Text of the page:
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So it's really just keeping track of of a abstract "camera" that offsets everything that is drawn. So I would just increment/decrement values when I want the camera moved and then draw objects based on that? –  Paha May 13 '12 at 1:11

You're probably looking for, yes, the translate(x, y) method of the Graphics class. This method is available from both the standard Java Swing/AWT Graphics class as well as the Slick2D version, so keep in mind that this is not a Slick2D-specific feature.

What translate does is move the origin point of all future drawing operations. What does this mean? Well, keep in mind that the origin point is usually at (0, 0). As such, drawing a point at position (40, 50) will draw to the screen position (40, 50). However, translate() moves this reference point, which in turn affects all other drawing operations.

For example, doing translate(50, 60) would move the origin point 50 pixels to the right on the x axis and 60 pixels down on the y axis (since in computer programmer, larger y values are lower on the screen). Then, drawing a point at (40, 50) will actually draw to the screen at (40 + 50, 50 + 60), or (90, 110). This is the power of using translate().

It's usually a good idea to move your origin point back to (0, 0) once you're done drawing, or things could get screwed up. However, doing translate(0, 0) will not accomplish this task, and will in fact do absolutely nothing at all. This is because the translate method moves the origin to a relative point. Instead, just make sure that for every call translate(x, y), you have another call translate(-x, -y). This will keep the origin point from getting out of hand.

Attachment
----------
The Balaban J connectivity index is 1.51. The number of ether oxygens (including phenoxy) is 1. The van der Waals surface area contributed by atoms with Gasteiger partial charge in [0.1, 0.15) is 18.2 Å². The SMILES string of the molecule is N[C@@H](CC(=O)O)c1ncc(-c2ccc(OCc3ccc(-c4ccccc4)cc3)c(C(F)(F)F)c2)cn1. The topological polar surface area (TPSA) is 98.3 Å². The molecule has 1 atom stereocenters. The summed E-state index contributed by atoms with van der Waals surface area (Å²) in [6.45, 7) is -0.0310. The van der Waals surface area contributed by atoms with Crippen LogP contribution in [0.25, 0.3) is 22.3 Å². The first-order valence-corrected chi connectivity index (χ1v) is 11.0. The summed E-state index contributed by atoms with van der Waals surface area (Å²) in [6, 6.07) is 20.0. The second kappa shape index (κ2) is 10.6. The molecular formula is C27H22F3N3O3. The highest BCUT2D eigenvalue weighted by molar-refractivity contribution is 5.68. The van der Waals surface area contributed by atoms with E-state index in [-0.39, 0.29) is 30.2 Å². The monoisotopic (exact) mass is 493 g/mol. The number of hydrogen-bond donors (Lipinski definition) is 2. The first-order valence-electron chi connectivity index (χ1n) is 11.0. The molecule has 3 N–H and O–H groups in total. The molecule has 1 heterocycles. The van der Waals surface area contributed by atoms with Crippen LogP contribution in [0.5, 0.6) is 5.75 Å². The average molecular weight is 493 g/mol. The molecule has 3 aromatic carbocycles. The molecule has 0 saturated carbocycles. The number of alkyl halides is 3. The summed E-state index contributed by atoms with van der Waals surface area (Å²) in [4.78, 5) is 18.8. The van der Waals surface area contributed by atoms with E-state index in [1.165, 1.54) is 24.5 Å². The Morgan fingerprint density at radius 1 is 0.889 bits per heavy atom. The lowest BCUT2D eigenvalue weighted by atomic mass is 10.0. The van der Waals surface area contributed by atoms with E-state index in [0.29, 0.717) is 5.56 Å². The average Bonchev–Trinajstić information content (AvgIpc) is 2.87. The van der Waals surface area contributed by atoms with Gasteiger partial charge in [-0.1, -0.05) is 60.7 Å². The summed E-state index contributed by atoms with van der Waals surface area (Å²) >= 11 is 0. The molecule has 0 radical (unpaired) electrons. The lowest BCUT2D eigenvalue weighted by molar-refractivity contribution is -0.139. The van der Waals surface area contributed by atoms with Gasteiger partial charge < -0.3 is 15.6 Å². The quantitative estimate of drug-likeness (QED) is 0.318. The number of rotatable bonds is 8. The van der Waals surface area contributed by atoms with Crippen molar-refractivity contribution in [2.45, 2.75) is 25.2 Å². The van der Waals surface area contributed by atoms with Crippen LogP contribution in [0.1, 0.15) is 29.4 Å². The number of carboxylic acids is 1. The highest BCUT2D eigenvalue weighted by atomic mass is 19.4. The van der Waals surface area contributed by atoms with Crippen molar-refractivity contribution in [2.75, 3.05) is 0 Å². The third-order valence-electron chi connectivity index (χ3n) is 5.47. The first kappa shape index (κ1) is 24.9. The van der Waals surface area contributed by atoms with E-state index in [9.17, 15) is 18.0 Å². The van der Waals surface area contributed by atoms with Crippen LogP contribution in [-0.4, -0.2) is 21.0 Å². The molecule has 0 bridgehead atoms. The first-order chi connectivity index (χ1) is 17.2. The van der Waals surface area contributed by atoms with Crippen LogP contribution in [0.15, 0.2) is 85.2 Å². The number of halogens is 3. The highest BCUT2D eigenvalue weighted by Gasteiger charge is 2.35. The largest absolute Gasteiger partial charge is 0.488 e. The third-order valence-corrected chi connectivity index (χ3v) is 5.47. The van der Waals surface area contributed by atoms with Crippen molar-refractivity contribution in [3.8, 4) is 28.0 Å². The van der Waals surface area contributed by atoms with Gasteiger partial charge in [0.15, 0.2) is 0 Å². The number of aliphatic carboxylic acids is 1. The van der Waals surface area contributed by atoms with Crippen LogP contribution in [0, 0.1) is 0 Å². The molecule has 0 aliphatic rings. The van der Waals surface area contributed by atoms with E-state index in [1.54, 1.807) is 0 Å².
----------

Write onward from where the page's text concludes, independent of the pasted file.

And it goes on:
If you want to use this method to have the camera follow one of your entities, it is important to notice that you want to translate the origin using the negative of that entity's position. For instance, to follow a player with a position vector 'pos':

g.translate(-player.pos.x, -player.pos.y);

// Render everything

g.translate(player.pos.x, player.pos.y);

This is because you want the background to move to the left when the player moves to the right, otherwise you'll have everything following the player.

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Awesome explanation, thanks. Another question... if there was something I didn't want to be translated how would I handle this? MarteEngine basically adds everything to one world so if I translate the world if moves EVERYTHING (which is awesome) but I made a UI entity that also moves. Again, thanks for the wonderful explanation; –  Paha May 12 '12 at 5:21
    
@Paha No problem, that's why this site exists. :) Anyway, the only way to keep something from being translated is to either (1) undo the translation while you draw that object or (2) subtract the translation origin from the point where you draw the unit to negate the translation's effects. –  Alexis King May 12 '12 at 5:38
    
Hmm not sure if I can use translation then. MarteEngine auto renders everything for me which means I'd have to go and override all the renders. It also throws my hero's rotation methods WAY off. I'll keep working with it and see what I can do though. –  Paha May 12 '12 at 6:08